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July 19th, 2019, 12:03
I am a bit ashamed, and I thoght maybe I shouldn't post this. But you've all been a great help, and I think that I owe you to tell you how it went.

tl;dr; I've ordered a Synology DS918+ NAS.

Installing a RAID10 on my Suse machine was easy, yast was very user-friendly. But installing Samba proved to be much more difficult. Installing Samba itself was not too bad, and I could connect to my home directory. But making the NAS accesible turned out to be difficult. It may have had something to do with the fact that I installed the RAID as an addition to an existing Linux system, I did not reinstall Linux, which maybe would have made things easier. Anyhow, clearly I've done something wrong or I didn't know what I was doing. And even more clearly, my Linux knowledge leaves something (a lot) to be desired.

So, I realized it would take me a lot of time and a lot of trial-and-error to get all the components/services/applications I wanted working and easily accessible for me and my family. And I didn't want to spend that much time on it. (Heck, I missed yesterday's mountain track on Tour de France, trying to configure the system).

Besides, the Synology comes with a PACS server application, and as a former radiologist wannabe, I simply couldn't miss that opportunity (correct English?). What remains now is to get me an MR-machine. I can get one with a permanent magnet (so I won't need all that Helium) for as little as 100,000 USD (admittedly with limited use).

Trying to get this to work on Linux was absolutely worth it, and could have saved me quite a lot of moner. However, in the end I realized getting it to work as I wanted, would take more effort than I was willing to spend (correct English?).

Again, thank you all for great help in this.

pibbur who will be NASed again on Monday (probably).
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d++a63e++TU4567'!S'!89!A!WM!LuC++++u+++uF+++nR——nS ++++wC—-o++++wS——uLB++++

1. The cat is alive! And pissed!!!
2. It's been 82 years. The cat is dead, and the stench is unbearable!!!
Last edited by pibbur who; July 19th, 2019 at 13:57.
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July 19th, 2019, 19:58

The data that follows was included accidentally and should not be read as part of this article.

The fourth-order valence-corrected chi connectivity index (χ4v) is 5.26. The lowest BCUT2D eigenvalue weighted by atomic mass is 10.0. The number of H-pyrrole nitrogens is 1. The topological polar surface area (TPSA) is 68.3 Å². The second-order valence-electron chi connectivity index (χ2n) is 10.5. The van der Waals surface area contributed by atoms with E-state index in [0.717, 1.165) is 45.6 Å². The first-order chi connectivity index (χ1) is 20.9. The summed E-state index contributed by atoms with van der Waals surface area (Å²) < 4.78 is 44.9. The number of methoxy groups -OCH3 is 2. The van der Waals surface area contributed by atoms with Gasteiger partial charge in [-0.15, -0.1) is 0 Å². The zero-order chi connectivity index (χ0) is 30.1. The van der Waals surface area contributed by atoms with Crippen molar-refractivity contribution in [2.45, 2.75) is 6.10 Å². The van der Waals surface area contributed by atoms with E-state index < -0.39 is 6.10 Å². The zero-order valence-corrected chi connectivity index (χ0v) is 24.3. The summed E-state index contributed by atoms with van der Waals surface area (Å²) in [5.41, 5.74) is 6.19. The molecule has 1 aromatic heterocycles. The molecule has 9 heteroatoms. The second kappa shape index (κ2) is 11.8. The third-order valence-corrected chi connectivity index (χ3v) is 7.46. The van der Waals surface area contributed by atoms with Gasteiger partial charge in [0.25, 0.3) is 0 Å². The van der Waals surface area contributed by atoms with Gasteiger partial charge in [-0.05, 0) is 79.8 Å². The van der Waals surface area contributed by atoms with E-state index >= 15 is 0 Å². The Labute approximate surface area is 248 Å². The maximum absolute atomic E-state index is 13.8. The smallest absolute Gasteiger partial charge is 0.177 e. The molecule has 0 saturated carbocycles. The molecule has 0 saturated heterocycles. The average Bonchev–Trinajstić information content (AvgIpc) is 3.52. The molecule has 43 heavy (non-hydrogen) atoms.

Just an fyi:

It has nothing to with the fact that you installed the raid after the fact (but more to do with the fact that the default configuration only knows about one path). You have to add a configuration file and set a password for the samba user - here is an example of one I did:
(/etc/samba/samba.conf)

[xxx_photo]
path = /home3/xxx/photo
available = yes
valid users = yyy
read only = no
browsable = yes
public = yes
writeable = yes

[xxx_games]
path = /home3/xxx/games
available = yes
valid users = yyy
read only = no
browsable = yes
public = yes
writeable = yes

(note that the user in this case can have a unique password - there is a sep samba password that you can set with smbpasswd (i have mine to set blank so that the windows machine can access without a password - i download gog games to /home/xxx/games/…. and then can access them via the windows box)

Originally Posted by pibbur who View Post
I am a bit ashamed, and I thoght maybe I shouldn't post this. But you've all been a great help, and I think that I owe you to tell you how it went.

tl;dr; I've ordered a Synology DS918+ NAS.

Installing a RAID10 on my Suse machine was easy, yast was very user-friendly. But installing Samba proved to be much more difficult. Installing Samba itself was not too bad, and I could connect to my home directory. But making the NAS accesible turned out to be difficult. It may have had something to do with the fact that I installed the RAID as an addition to an existing Linux system, I did not reinstall Linux, which maybe would have made things easier. Anyhow, clearly I've done something wrong or I didn't know what I was doing. And even more clearly, my Linux knowledge leaves something (a lot) to be desired.